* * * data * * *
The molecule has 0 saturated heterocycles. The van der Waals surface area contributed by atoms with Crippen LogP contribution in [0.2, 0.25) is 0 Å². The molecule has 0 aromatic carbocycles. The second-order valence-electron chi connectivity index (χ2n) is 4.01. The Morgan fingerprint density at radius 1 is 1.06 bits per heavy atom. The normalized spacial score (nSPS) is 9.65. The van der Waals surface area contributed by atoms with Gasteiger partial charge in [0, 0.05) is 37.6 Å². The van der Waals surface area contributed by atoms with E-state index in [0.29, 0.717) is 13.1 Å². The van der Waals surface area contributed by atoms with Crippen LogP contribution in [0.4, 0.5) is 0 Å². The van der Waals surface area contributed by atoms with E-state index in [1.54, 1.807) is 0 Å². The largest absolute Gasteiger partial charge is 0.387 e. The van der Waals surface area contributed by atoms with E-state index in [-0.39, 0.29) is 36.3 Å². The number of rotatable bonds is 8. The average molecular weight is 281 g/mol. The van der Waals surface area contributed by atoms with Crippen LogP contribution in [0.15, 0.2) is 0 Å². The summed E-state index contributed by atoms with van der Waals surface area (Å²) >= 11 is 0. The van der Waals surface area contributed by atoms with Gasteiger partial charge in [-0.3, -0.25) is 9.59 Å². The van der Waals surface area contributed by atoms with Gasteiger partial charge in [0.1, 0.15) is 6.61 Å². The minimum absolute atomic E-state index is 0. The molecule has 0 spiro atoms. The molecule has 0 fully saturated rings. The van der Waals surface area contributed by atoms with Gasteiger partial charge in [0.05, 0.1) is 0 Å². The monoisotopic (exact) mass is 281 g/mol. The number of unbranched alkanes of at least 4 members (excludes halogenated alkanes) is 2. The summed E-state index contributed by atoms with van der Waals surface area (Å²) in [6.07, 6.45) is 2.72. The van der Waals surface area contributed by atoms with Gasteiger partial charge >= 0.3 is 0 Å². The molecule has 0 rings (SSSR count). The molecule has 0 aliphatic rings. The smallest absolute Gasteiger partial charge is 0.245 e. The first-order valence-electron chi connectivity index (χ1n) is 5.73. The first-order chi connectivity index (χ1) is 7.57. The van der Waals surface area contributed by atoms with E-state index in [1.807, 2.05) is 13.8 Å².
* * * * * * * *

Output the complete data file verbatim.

The molecule has 0 saturated heterocycles. The van der Waals surface area contributed by atoms with Crippen LogP contribution in [0.2, 0.25) is 0 Å². The molecule has 0 aromatic carbocycles. The second-order valence-electron chi connectivity index (χ2n) is 4.01. The Morgan fingerprint density at radius 1 is 1.06 bits per heavy atom. The normalized spacial score (nSPS) is 9.65. The van der Waals surface area contributed by atoms with Gasteiger partial charge in [0, 0.05) is 37.6 Å². The van der Waals surface area contributed by atoms with E-state index in [0.29, 0.717) is 13.1 Å². The van der Waals surface area contributed by atoms with Crippen LogP contribution in [0.4, 0.5) is 0 Å². The van der Waals surface area contributed by atoms with E-state index in [1.54, 1.807) is 0 Å². The largest absolute Gasteiger partial charge is 0.387 e. The van der Waals surface area contributed by atoms with E-state index in [-0.39, 0.29) is 36.3 Å². The number of rotatable bonds is 8. The average molecular weight is 281 g/mol. The van der Waals surface area contributed by atoms with Crippen LogP contribution in [0.15, 0.2) is 0 Å². The summed E-state index contributed by atoms with van der Waals surface area (Å²) >= 11 is 0. The van der Waals surface area contributed by atoms with Gasteiger partial charge in [-0.3, -0.25) is 9.59 Å². The van der Waals surface area contributed by atoms with Gasteiger partial charge in [0.1, 0.15) is 6.61 Å². The minimum absolute atomic E-state index is 0. The molecule has 0 spiro atoms. The molecule has 0 fully saturated rings. The van der Waals surface area contributed by atoms with Gasteiger partial charge in [0.05, 0.1) is 0 Å². The monoisotopic (exact) mass is 281 g/mol. The number of unbranched alkanes of at least 4 members (excludes halogenated alkanes) is 2. The summed E-state index contributed by atoms with van der Waals surface area (Å²) in [6.07, 6.45) is 2.72. The van der Waals surface area contributed by atoms with Gasteiger partial charge >= 0.3 is 0 Å². The molecule has 0 rings (SSSR count). The molecule has 0 aliphatic rings. The smallest absolute Gasteiger partial charge is 0.245 e. The first-order valence-electron chi connectivity index (χ1n) is 5.73. The first-order chi connectivity index (χ1) is 7.57. The van der Waals surface area contributed by atoms with E-state index in [1.807, 2.05) is 13.8 Å².